Point-of-care ultrasound—Part 1

Three documentation components are required for reimbursement of POCUS.


Hospitalists increasingly utilize point-of-care ultrasound (POCUS). While comprehensive ultrasound examinations evaluate all organs in an anatomical region, POCUS is intended to answer focused questions. For example, an abdominal POCUS may only address the presence or absence of intraperitoneal free fluid.

Image by Getty Images
Image by Getty Images

Many internal medicine residency training programs now teach POCUS techniques and interpretation. Recommended training for practicing hospitalists and internal medicine residents includes ultrasound physics, machine operation, image acquisition, and interpretation. Credentialing by the clinician's organization is necessary. External certification of competency is currently unavailable for most practicing hospitalists. Hospitals should have quality assurance programs, carried out by an individual or committee with expertise in POCUS.

In the selection of POCUS equipment, the ability to easily archive and retrieve images is essential for quality assurance, continuing education, institutional quality improvement, documentation, and reimbursement. On occasion, archiving may not be possible, in which case the clinician should document the reason for the lack of a record.

The most common POCUS examinations typically performed by hospitalists are cardiac, pulmonary, abdominal, vascular, musculoskeletal, procedural-assist, and multisystem studies. Cardiac POCUS can assess left and right ventricular function, chamber size, valvular structure and function, central venous pressure, and pericardial effusion. Pulmonary studies can evaluate pleural effusions, interstitial and alveolar abnormalities, and pneumothorax.

Vascular studies may be used for abdominal aortic aneurysm and deep venous thrombosis. Musculoskeletal POCUS can evaluate cellulitis, abscesses, joint effusions, and fractures. Multisystem POCUS is typically employed for shock states, dyspnea, acute renal failure, or resuscitation.

Procedures commonly guided by POCUS include central venous catheters, peripheral venous catheters, arthrocentesis, thoracentesis, paracentesis, arterial line placement, lumbar puncture, and abscess drainage.

Three documentation components are required for reimbursement: medical necessity, a written interpretation, and image capture and storage. The medical necessity or indications for the procedure must be clearly stated and meet the Current Procedural Terminology, 4th Edition (CPT-4), descriptions of the corresponding code assigned.

A separate written report and interpretation of a diagnostic POCUS examination must be maintained in the patient's medical record. When ultrasound is used for procedural guidance, the guidance component may be included in the report of the procedure. The report of a diagnostic POCUS examination should include:

  1. 1. Date and time of examination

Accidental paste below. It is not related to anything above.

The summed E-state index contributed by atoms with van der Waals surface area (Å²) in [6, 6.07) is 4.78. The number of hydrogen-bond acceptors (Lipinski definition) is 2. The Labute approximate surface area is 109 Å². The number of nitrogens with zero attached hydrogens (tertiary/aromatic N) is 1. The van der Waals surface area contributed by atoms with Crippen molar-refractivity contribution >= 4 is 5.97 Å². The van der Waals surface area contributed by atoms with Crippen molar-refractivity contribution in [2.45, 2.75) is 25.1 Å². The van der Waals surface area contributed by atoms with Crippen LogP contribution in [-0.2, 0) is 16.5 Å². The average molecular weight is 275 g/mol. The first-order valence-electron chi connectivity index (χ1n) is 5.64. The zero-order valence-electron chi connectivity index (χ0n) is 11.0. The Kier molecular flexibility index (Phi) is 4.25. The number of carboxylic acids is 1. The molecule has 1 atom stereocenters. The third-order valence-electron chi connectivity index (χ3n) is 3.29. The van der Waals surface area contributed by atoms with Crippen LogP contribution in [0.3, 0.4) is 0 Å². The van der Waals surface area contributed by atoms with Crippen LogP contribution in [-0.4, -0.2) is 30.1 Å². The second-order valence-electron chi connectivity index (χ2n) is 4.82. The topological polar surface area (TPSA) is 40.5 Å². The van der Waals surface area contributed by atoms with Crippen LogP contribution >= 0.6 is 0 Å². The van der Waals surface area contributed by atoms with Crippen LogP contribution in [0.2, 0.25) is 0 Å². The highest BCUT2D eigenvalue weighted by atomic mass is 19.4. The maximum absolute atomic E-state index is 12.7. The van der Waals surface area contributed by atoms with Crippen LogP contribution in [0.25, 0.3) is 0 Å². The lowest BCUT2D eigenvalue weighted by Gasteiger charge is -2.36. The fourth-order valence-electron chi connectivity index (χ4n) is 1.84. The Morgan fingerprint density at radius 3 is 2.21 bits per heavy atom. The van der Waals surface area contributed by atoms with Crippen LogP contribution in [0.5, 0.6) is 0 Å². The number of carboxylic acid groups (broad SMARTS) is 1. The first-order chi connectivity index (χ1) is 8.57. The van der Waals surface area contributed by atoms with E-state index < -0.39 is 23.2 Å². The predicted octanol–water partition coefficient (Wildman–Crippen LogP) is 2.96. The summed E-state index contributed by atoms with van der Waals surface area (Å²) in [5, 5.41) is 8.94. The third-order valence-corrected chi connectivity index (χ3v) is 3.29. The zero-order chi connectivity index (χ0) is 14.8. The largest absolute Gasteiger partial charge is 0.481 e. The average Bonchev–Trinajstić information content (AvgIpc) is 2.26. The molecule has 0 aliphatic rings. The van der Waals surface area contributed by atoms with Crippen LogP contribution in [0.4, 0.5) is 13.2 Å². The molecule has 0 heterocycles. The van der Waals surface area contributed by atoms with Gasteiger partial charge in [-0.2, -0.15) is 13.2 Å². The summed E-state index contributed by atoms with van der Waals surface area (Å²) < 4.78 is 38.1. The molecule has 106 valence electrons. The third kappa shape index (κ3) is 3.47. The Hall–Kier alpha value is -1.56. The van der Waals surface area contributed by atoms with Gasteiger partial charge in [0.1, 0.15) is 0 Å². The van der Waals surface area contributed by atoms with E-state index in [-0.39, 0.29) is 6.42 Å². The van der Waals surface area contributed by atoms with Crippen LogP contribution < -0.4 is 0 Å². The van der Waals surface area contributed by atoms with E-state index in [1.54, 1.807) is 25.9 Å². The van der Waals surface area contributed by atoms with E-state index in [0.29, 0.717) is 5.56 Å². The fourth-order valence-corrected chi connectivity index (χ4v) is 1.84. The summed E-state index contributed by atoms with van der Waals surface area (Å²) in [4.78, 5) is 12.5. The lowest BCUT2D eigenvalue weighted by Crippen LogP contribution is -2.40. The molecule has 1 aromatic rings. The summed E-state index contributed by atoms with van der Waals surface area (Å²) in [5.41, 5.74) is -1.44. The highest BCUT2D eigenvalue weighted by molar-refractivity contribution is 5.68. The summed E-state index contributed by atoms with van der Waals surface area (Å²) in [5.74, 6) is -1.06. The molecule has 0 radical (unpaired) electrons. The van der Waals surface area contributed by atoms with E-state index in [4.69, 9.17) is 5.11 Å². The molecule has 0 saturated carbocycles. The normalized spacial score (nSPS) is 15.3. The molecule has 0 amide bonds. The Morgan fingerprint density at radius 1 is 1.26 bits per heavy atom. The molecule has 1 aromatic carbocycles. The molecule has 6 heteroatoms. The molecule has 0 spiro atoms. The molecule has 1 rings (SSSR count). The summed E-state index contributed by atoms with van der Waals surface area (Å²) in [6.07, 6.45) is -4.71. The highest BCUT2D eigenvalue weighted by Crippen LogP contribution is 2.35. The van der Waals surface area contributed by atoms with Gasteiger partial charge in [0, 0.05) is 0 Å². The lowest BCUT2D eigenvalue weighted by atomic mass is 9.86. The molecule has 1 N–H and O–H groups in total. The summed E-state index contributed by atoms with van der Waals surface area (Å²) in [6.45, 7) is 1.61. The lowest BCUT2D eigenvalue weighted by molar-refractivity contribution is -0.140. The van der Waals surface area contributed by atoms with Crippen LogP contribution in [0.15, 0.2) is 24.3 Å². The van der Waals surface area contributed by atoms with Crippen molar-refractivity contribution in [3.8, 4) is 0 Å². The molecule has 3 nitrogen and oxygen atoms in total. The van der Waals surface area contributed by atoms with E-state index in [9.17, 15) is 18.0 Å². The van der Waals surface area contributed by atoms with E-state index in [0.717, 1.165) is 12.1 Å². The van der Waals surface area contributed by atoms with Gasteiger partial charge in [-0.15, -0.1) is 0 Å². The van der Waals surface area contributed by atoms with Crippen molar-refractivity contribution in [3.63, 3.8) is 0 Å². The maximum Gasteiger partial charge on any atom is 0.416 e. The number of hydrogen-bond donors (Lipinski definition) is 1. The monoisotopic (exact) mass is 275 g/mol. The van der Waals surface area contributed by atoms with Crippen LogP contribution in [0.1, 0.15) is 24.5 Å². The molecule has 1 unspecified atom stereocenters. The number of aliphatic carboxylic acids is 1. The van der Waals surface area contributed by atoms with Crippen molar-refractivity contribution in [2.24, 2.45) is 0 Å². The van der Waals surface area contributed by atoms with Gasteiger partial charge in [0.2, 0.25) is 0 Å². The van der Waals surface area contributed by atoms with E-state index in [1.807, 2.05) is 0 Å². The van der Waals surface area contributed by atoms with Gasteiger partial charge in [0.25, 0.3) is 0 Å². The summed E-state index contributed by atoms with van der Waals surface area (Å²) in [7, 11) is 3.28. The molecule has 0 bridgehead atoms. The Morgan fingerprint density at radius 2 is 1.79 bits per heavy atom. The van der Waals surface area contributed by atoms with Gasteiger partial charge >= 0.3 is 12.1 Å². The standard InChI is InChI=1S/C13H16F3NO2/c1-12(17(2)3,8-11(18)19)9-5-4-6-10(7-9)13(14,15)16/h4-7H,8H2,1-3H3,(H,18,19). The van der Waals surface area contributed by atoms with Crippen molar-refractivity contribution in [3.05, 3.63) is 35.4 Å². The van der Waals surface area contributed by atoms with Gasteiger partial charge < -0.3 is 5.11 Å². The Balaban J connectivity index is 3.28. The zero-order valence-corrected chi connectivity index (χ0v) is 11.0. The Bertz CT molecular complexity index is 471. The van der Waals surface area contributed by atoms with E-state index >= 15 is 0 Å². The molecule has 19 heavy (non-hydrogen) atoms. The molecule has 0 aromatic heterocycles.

2. 2. Name and hospital identification number of the patient
  3. 3. Patient age, date of birth, and gender
  4. 4. Name of the person who performed and/or interpreted the study and clinical findings
  5. 5. Indication for the study, its scope (complete vs. limited), and, if a repeat study, whether it was performed by the same or a different clinician
  6. 6. Impression (including when a study is nondiagnostic) and differential diagnosis, as well as the need for follow-up exams and incidental findings
  7. 7. Mode of archiving the data (where the images can be located for review)

The diagnosis should be based on the POCUS results. If it does not yield a diagnosis or was normal, the signs, symptoms, and/or conditions that prompted the study may be used as the diagnosis.

Image capture is required for all diagnostic POCUS examinations and when ultrasound is used for procedural guidance. The orienting anatomy should be labeled, and permanently recorded images must be maintained in the patient record. Images can be stored as printed or digital images. CPT-4 does not require a certain number of images but does require that the images captured reflect the reported findings. Images must be available for payer audits, training, quality assurance, and professional liability purposes.

Current practice suggests capturing one image in each orthogonal plane of each relevant structure, or in the case of echocardiography, one image of each of the classic windows and levels. For needle guidance, it is not necessary to capture an image of the needle in the target, which might cause a distraction posing a procedural risk to the patient. It is enough to capture an image of the relevant point of interest and record a procedure note stating that the needle placement was guided and visualized.

Next month's column will address the coding practices and requirements for POCUS.

Special thanks to Benjamin Galen, MD, FACP, for recommending this subject and for his assistance and suggestions in composing this column.